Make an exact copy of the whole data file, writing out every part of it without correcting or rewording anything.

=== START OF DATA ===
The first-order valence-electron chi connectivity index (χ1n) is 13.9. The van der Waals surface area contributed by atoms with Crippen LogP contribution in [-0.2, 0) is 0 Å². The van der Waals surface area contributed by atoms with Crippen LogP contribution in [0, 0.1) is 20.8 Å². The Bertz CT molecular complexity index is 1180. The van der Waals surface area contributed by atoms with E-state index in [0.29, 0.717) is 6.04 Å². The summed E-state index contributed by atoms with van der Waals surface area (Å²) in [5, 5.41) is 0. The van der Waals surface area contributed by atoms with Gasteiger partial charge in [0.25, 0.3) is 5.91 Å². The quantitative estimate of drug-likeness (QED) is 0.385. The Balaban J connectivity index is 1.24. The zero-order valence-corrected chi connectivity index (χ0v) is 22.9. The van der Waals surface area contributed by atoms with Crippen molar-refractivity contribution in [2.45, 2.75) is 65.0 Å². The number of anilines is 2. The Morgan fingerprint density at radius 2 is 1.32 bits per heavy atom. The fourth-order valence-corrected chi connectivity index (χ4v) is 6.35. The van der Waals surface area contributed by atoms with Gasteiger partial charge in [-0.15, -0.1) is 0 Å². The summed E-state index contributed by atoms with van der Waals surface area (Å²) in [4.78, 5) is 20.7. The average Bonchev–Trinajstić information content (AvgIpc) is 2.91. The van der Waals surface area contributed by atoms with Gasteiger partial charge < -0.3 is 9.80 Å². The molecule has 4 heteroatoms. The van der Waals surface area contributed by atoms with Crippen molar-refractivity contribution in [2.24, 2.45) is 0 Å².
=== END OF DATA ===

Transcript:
The first-order valence-electron chi connectivity index (χ1n) is 13.9. The van der Waals surface area contributed by atoms with Crippen LogP contribution in [-0.2, 0) is 0 Å². The van der Waals surface area contributed by atoms with Crippen LogP contribution in [0, 0.1) is 20.8 Å². The Bertz CT molecular complexity index is 1180. The van der Waals surface area contributed by atoms with E-state index in [0.29, 0.717) is 6.04 Å². The summed E-state index contributed by atoms with van der Waals surface area (Å²) in [5, 5.41) is 0. The van der Waals surface area contributed by atoms with Gasteiger partial charge in [0.25, 0.3) is 5.91 Å². The quantitative estimate of drug-likeness (QED) is 0.385. The Balaban J connectivity index is 1.24. The zero-order valence-corrected chi connectivity index (χ0v) is 22.9. The van der Waals surface area contributed by atoms with Crippen molar-refractivity contribution in [2.45, 2.75) is 65.0 Å². The number of anilines is 2. The Morgan fingerprint density at radius 2 is 1.32 bits per heavy atom. The fourth-order valence-corrected chi connectivity index (χ4v) is 6.35. The van der Waals surface area contributed by atoms with Gasteiger partial charge in [-0.15, -0.1) is 0 Å². The summed E-state index contributed by atoms with van der Waals surface area (Å²) in [4.78, 5) is 20.7. The average Bonchev–Trinajstić information content (AvgIpc) is 2.91. The van der Waals surface area contributed by atoms with Gasteiger partial charge < -0.3 is 9.80 Å². The molecule has 4 heteroatoms. The van der Waals surface area contributed by atoms with Crippen molar-refractivity contribution in [2.24, 2.45) is 0 Å².